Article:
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Reference Type vs. Object Type

Tyrel Sackett
Greenhorn

Joined: Oct 23, 2013
Posts: 4

I just failed my first attempt at the Java certification (by one question), and have found a fundamental concept that I'm not sure I completely understand:

Part 1

What exactly is the value of declaring a reference variable of a different type/class than the object type/class?

class Animal {}
class Cat extends Animal {}

Animal a = new Animal();
Cat c = new Cat();
Animal b = new Cat();

What can 'b' do/not do because of this?

Part 2

What would be the value of casting an object (maybe understanding Part 1 will explain)? I saw this exact format on the exam:

class Alpha { void work(); }
class Beta extends Alpha { void work(); }

((Alpha) new Beta()).work();

Part 3

I also saw something like this:

interface Beta {}
class Alpha implements Beta {}

Beta a = new Alpha();

I know you can't do "new Beta()", but I was surprised to get home and try this to find that the reference type can be an interface and couldn't understand why you would do that (I realize the question isn't always "should" you but "can' you ... I also realize that, in a way, an interface is just an fully abstract class, but is there any difference here when declaring a reference variable?).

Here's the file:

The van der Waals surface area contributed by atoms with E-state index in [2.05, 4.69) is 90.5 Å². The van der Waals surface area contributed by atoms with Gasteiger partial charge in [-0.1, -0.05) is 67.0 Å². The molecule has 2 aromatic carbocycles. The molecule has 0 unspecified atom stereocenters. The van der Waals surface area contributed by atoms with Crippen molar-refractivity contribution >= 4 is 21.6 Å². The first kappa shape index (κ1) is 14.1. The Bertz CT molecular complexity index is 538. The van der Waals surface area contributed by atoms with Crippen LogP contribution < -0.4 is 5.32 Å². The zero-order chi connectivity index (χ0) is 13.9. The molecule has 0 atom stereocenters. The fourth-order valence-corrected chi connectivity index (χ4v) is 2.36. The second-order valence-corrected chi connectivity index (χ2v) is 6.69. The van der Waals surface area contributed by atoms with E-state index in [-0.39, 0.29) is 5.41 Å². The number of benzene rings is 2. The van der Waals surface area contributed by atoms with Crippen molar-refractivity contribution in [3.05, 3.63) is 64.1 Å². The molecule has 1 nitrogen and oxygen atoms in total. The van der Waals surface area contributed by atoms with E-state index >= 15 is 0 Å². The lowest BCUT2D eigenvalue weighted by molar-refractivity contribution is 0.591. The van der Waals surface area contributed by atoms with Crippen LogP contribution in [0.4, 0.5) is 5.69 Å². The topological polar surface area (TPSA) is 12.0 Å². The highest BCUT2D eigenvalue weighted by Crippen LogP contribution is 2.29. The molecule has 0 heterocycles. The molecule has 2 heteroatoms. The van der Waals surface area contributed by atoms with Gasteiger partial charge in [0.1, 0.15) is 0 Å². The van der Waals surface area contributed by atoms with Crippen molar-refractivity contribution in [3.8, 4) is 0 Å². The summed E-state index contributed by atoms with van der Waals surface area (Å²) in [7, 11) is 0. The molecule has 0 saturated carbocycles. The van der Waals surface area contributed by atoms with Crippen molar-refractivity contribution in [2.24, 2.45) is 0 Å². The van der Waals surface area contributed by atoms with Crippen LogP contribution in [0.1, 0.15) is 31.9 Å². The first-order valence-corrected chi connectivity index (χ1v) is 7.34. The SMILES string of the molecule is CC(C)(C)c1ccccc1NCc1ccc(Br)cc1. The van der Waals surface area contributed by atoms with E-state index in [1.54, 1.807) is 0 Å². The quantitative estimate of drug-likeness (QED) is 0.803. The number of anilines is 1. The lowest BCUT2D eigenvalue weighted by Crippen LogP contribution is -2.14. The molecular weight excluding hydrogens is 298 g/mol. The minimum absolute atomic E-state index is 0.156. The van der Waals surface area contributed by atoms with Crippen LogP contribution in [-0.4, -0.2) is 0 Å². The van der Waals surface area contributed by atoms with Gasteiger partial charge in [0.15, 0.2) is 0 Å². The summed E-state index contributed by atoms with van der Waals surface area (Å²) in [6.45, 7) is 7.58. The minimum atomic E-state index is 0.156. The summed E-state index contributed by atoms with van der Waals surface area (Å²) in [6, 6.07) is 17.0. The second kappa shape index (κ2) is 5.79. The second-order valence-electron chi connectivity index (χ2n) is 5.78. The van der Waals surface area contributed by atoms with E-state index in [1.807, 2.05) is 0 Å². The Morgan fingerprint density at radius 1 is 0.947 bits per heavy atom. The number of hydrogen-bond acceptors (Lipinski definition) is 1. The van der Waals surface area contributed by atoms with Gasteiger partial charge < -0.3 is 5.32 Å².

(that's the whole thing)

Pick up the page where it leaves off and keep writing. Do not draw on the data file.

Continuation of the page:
Thank you for your time and patience
Tina Smith
Ranch Hand

Joined: Jul 21, 2011
Posts: 177
    
    6

The advantage of declaring a variable as a different type than the actual object instance is flexibility.

Let's say I have the following (which is not intended to compile):


If I declare the type to be Animal, I can do the following:


Whereas if I had explicitly defined a Cat and a Dog, I would have to tell each one to speak() individually. That's maybe not an issue for smaller examples, but when working with real code it can be a huge example.
It's also rather handy if you can work with an Animal and you don't have to know that it's a Cat or a Dog, you just know that all animals speak, and perhaps cared for and fed. You can add new Animal types without worrying about breaking existing code because as long as the new Animals are Animal types, you can deal with them.

When working with an instance of an "interface" (I'm saying this because you don't know the class type) it's pretty much the same as working with an abstract class. The only feature advantage you get from an interface is that you can implement a form of "multiple inheritance" (because the Alpha could also implement or extend Gamma. It's not true multiple inheritance because you can only extend the interface from interfaces, whereas you extend functionality from classes).

And welcome to the Ranch!


Everything is theoretically impossible, until it is done. ~Robert A. Heinlein
Tyrel Sackett
Greenhorn

Joined: Oct 23, 2013
Posts: 4

Thanks Tina for the reply (I'm sorry I haven't replied sooner myself ... I never got a notification of your reply for some reason ).

"if I had explicitly defined a Cat and a Dog, I would have to tell each one to speak() individually"